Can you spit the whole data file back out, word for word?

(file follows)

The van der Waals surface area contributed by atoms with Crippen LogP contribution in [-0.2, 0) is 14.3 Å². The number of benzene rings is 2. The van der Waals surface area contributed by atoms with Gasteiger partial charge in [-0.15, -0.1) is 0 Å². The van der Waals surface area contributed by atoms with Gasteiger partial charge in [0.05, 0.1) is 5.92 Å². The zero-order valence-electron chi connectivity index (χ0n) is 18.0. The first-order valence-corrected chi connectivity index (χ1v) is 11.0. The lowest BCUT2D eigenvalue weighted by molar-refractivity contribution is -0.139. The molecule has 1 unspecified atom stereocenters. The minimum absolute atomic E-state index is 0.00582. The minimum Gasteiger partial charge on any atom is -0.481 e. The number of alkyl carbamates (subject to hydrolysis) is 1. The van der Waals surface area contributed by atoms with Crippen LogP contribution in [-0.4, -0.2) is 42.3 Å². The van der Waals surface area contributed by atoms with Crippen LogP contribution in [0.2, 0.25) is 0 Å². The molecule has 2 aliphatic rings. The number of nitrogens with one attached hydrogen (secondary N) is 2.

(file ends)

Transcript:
The van der Waals surface area contributed by atoms with Crippen LogP contribution in [-0.2, 0) is 14.3 Å². The number of benzene rings is 2. The van der Waals surface area contributed by atoms with Gasteiger partial charge in [-0.15, -0.1) is 0 Å². The van der Waals surface area contributed by atoms with Gasteiger partial charge in [0.05, 0.1) is 5.92 Å². The zero-order valence-electron chi connectivity index (χ0n) is 18.0. The first-order valence-corrected chi connectivity index (χ1v) is 11.0. The lowest BCUT2D eigenvalue weighted by molar-refractivity contribution is -0.139. The molecule has 1 unspecified atom stereocenters. The minimum absolute atomic E-state index is 0.00582. The minimum Gasteiger partial charge on any atom is -0.481 e. The number of alkyl carbamates (subject to hydrolysis) is 1. The van der Waals surface area contributed by atoms with Crippen LogP contribution in [-0.4, -0.2) is 42.3 Å². The van der Waals surface area contributed by atoms with Crippen LogP contribution in [0.2, 0.25) is 0 Å². The molecule has 2 aliphatic rings. The number of nitrogens with one attached hydrogen (secondary N) is 2.